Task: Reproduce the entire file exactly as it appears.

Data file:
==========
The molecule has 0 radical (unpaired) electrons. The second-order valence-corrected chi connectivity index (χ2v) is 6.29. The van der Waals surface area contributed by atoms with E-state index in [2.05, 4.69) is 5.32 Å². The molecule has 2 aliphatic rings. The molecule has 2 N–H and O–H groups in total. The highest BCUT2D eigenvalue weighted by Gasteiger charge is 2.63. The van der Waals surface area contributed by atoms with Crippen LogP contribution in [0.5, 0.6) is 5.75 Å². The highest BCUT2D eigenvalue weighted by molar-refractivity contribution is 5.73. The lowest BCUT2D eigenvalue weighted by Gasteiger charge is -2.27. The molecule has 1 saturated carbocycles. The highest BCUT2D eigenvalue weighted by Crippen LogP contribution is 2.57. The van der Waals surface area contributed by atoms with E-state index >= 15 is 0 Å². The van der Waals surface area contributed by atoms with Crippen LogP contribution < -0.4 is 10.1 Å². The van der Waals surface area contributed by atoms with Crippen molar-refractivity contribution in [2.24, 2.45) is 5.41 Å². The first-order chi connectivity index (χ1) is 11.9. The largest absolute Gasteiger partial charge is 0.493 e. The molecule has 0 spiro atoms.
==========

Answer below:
The molecule has 0 radical (unpaired) electrons. The second-order valence-corrected chi connectivity index (χ2v) is 6.29. The van der Waals surface area contributed by atoms with E-state index in [2.05, 4.69) is 5.32 Å². The molecule has 2 aliphatic rings. The molecule has 2 N–H and O–H groups in total. The highest BCUT2D eigenvalue weighted by Gasteiger charge is 2.63. The van der Waals surface area contributed by atoms with Crippen LogP contribution in [0.5, 0.6) is 5.75 Å². The highest BCUT2D eigenvalue weighted by molar-refractivity contribution is 5.73. The lowest BCUT2D eigenvalue weighted by Gasteiger charge is -2.27. The molecule has 1 saturated carbocycles. The highest BCUT2D eigenvalue weighted by Crippen LogP contribution is 2.57. The van der Waals surface area contributed by atoms with E-state index >= 15 is 0 Å². The van der Waals surface area contributed by atoms with Crippen LogP contribution < -0.4 is 10.1 Å². The van der Waals surface area contributed by atoms with Crippen molar-refractivity contribution in [2.24, 2.45) is 5.41 Å². The first-order chi connectivity index (χ1) is 11.9. The largest absolute Gasteiger partial charge is 0.493 e. The molecule has 0 spiro atoms.